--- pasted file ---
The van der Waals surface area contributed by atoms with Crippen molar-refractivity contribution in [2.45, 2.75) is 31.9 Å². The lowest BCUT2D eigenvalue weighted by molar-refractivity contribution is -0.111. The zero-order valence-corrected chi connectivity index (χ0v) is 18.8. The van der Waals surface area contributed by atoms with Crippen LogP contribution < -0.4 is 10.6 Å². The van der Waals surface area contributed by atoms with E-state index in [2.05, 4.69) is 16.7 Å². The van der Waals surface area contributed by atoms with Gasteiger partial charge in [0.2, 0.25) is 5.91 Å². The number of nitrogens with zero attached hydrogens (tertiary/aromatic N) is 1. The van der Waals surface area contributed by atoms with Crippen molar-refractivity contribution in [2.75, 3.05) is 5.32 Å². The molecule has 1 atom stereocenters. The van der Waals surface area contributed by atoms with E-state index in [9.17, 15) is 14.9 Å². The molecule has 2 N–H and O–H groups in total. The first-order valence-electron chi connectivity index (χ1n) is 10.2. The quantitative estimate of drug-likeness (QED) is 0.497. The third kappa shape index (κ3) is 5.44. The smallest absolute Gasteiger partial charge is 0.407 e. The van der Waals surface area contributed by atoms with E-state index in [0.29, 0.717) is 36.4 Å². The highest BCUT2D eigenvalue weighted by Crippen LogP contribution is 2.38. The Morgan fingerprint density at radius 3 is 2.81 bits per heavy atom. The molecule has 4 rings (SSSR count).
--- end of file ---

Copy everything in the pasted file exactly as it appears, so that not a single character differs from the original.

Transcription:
The van der Waals surface area contributed by atoms with Crippen molar-refractivity contribution in [2.45, 2.75) is 31.9 Å². The lowest BCUT2D eigenvalue weighted by molar-refractivity contribution is -0.111. The zero-order valence-corrected chi connectivity index (χ0v) is 18.8. The van der Waals surface area contributed by atoms with Crippen LogP contribution < -0.4 is 10.6 Å². The van der Waals surface area contributed by atoms with E-state index in [2.05, 4.69) is 16.7 Å². The van der Waals surface area contributed by atoms with Gasteiger partial charge in [0.2, 0.25) is 5.91 Å². The number of nitrogens with zero attached hydrogens (tertiary/aromatic N) is 1. The van der Waals surface area contributed by atoms with Crippen molar-refractivity contribution in [2.75, 3.05) is 5.32 Å². The molecule has 1 atom stereocenters. The van der Waals surface area contributed by atoms with E-state index in [9.17, 15) is 14.9 Å². The molecule has 2 N–H and O–H groups in total. The first-order valence-electron chi connectivity index (χ1n) is 10.2. The quantitative estimate of drug-likeness (QED) is 0.497. The third kappa shape index (κ3) is 5.44. The smallest absolute Gasteiger partial charge is 0.407 e. The van der Waals surface area contributed by atoms with E-state index in [0.29, 0.717) is 36.4 Å². The highest BCUT2D eigenvalue weighted by Crippen LogP contribution is 2.38. The Morgan fingerprint density at radius 3 is 2.81 bits per heavy atom. The molecule has 4 rings (SSSR count).